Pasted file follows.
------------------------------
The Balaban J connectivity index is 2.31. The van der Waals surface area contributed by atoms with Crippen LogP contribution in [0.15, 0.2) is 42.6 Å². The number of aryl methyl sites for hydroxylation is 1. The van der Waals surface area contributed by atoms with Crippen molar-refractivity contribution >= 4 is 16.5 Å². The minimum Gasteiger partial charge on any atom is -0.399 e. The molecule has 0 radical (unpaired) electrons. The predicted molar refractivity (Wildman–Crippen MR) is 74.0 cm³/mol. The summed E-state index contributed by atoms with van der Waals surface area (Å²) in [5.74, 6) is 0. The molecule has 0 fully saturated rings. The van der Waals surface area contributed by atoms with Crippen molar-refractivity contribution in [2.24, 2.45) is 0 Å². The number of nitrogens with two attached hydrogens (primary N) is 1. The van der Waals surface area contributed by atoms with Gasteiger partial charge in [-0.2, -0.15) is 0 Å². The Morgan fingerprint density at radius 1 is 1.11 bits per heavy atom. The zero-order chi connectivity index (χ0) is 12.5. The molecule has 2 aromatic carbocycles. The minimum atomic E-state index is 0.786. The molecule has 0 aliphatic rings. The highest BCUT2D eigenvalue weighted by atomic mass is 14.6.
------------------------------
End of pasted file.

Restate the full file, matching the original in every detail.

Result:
The Balaban J connectivity index is 2.31. The van der Waals surface area contributed by atoms with Crippen LogP contribution in [0.15, 0.2) is 42.6 Å². The number of aryl methyl sites for hydroxylation is 1. The van der Waals surface area contributed by atoms with Crippen molar-refractivity contribution >= 4 is 16.5 Å². The minimum Gasteiger partial charge on any atom is -0.399 e. The molecule has 0 radical (unpaired) electrons. The predicted molar refractivity (Wildman–Crippen MR) is 74.0 cm³/mol. The summed E-state index contributed by atoms with van der Waals surface area (Å²) in [5.74, 6) is 0. The molecule has 0 fully saturated rings. The van der Waals surface area contributed by atoms with Crippen molar-refractivity contribution in [2.24, 2.45) is 0 Å². The number of nitrogens with two attached hydrogens (primary N) is 1. The van der Waals surface area contributed by atoms with Gasteiger partial charge in [-0.2, -0.15) is 0 Å². The Morgan fingerprint density at radius 1 is 1.11 bits per heavy atom. The zero-order chi connectivity index (χ0) is 12.5. The molecule has 2 aromatic carbocycles. The minimum atomic E-state index is 0.786. The molecule has 0 aliphatic rings. The highest BCUT2D eigenvalue weighted by atomic mass is 14.6.